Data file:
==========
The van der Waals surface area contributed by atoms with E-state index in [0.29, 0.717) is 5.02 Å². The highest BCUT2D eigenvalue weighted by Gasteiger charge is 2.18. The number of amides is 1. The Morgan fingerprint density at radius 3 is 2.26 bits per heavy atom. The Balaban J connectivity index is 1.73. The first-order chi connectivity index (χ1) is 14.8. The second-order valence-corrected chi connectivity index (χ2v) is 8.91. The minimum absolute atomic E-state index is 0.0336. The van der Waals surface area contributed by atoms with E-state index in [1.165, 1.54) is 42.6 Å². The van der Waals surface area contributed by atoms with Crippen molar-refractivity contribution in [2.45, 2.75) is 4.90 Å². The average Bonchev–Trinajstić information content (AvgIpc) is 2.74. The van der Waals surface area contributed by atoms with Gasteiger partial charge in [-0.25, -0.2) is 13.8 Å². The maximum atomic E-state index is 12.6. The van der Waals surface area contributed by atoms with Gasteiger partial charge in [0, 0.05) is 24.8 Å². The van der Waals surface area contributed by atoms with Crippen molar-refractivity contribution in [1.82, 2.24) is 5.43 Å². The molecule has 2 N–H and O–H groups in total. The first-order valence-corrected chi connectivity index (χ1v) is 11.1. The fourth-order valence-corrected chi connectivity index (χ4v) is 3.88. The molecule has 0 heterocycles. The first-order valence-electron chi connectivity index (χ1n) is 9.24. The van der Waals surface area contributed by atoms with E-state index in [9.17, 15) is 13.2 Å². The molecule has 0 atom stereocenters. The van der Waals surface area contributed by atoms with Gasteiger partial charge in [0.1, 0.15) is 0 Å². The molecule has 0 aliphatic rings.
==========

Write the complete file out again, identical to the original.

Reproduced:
The van der Waals surface area contributed by atoms with E-state index in [0.29, 0.717) is 5.02 Å². The highest BCUT2D eigenvalue weighted by Gasteiger charge is 2.18. The number of amides is 1. The Morgan fingerprint density at radius 3 is 2.26 bits per heavy atom. The Balaban J connectivity index is 1.73. The first-order chi connectivity index (χ1) is 14.8. The second-order valence-corrected chi connectivity index (χ2v) is 8.91. The minimum absolute atomic E-state index is 0.0336. The van der Waals surface area contributed by atoms with E-state index in [1.165, 1.54) is 42.6 Å². The van der Waals surface area contributed by atoms with Crippen molar-refractivity contribution in [2.45, 2.75) is 4.90 Å². The average Bonchev–Trinajstić information content (AvgIpc) is 2.74. The van der Waals surface area contributed by atoms with Gasteiger partial charge in [-0.25, -0.2) is 13.8 Å². The maximum atomic E-state index is 12.6. The van der Waals surface area contributed by atoms with Gasteiger partial charge in [0, 0.05) is 24.8 Å². The van der Waals surface area contributed by atoms with Crippen molar-refractivity contribution in [1.82, 2.24) is 5.43 Å². The molecule has 2 N–H and O–H groups in total. The first-order valence-corrected chi connectivity index (χ1v) is 11.1. The fourth-order valence-corrected chi connectivity index (χ4v) is 3.88. The molecule has 0 heterocycles. The first-order valence-electron chi connectivity index (χ1n) is 9.24. The van der Waals surface area contributed by atoms with E-state index in [9.17, 15) is 13.2 Å². The molecule has 0 atom stereocenters. The van der Waals surface area contributed by atoms with Gasteiger partial charge in [0.1, 0.15) is 0 Å². The molecule has 0 aliphatic rings.